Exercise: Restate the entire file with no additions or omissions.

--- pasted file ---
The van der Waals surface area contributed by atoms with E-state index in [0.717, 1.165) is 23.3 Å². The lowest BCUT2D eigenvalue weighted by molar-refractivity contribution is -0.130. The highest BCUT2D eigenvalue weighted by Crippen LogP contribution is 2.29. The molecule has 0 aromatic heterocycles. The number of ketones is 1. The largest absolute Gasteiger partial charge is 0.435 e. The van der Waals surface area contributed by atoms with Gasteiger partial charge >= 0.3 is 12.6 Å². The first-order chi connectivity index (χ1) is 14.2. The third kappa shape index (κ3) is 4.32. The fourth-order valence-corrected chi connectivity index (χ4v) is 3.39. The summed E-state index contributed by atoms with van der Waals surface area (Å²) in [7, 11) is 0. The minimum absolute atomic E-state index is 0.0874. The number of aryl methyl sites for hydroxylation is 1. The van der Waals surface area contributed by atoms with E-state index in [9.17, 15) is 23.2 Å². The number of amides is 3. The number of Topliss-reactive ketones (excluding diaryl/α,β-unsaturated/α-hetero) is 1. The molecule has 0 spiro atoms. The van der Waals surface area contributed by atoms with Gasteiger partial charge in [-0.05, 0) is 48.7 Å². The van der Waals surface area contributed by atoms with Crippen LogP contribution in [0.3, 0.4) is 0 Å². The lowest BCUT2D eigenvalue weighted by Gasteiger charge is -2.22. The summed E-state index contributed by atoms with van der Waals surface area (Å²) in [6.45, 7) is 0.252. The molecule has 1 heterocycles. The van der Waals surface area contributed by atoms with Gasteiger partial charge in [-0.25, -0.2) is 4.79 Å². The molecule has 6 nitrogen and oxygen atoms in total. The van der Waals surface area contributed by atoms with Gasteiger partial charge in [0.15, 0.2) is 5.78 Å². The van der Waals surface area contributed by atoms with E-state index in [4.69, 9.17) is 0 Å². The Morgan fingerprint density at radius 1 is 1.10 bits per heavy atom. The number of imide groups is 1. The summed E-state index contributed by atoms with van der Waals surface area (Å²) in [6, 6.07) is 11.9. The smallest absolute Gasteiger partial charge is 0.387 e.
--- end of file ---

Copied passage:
The van der Waals surface area contributed by atoms with E-state index in [0.717, 1.165) is 23.3 Å². The lowest BCUT2D eigenvalue weighted by molar-refractivity contribution is -0.130. The highest BCUT2D eigenvalue weighted by Crippen LogP contribution is 2.29. The molecule has 0 aromatic heterocycles. The number of ketones is 1. The largest absolute Gasteiger partial charge is 0.435 e. The van der Waals surface area contributed by atoms with Gasteiger partial charge >= 0.3 is 12.6 Å². The first-order chi connectivity index (χ1) is 14.2. The third kappa shape index (κ3) is 4.32. The fourth-order valence-corrected chi connectivity index (χ4v) is 3.39. The summed E-state index contributed by atoms with van der Waals surface area (Å²) in [7, 11) is 0. The minimum absolute atomic E-state index is 0.0874. The number of aryl methyl sites for hydroxylation is 1. The van der Waals surface area contributed by atoms with E-state index in [9.17, 15) is 23.2 Å². The number of amides is 3. The number of Topliss-reactive ketones (excluding diaryl/α,β-unsaturated/α-hetero) is 1. The molecule has 0 spiro atoms. The van der Waals surface area contributed by atoms with Gasteiger partial charge in [-0.05, 0) is 48.7 Å². The van der Waals surface area contributed by atoms with Crippen LogP contribution in [0.3, 0.4) is 0 Å². The lowest BCUT2D eigenvalue weighted by Gasteiger charge is -2.22. The summed E-state index contributed by atoms with van der Waals surface area (Å²) in [6.45, 7) is 0.252. The molecule has 1 heterocycles. The van der Waals surface area contributed by atoms with Gasteiger partial charge in [-0.25, -0.2) is 4.79 Å². The molecule has 6 nitrogen and oxygen atoms in total. The van der Waals surface area contributed by atoms with Gasteiger partial charge in [0.15, 0.2) is 5.78 Å². The van der Waals surface area contributed by atoms with E-state index in [4.69, 9.17) is 0 Å². The Morgan fingerprint density at radius 1 is 1.10 bits per heavy atom. The number of imide groups is 1. The summed E-state index contributed by atoms with van der Waals surface area (Å²) in [6, 6.07) is 11.9. The smallest absolute Gasteiger partial charge is 0.387 e.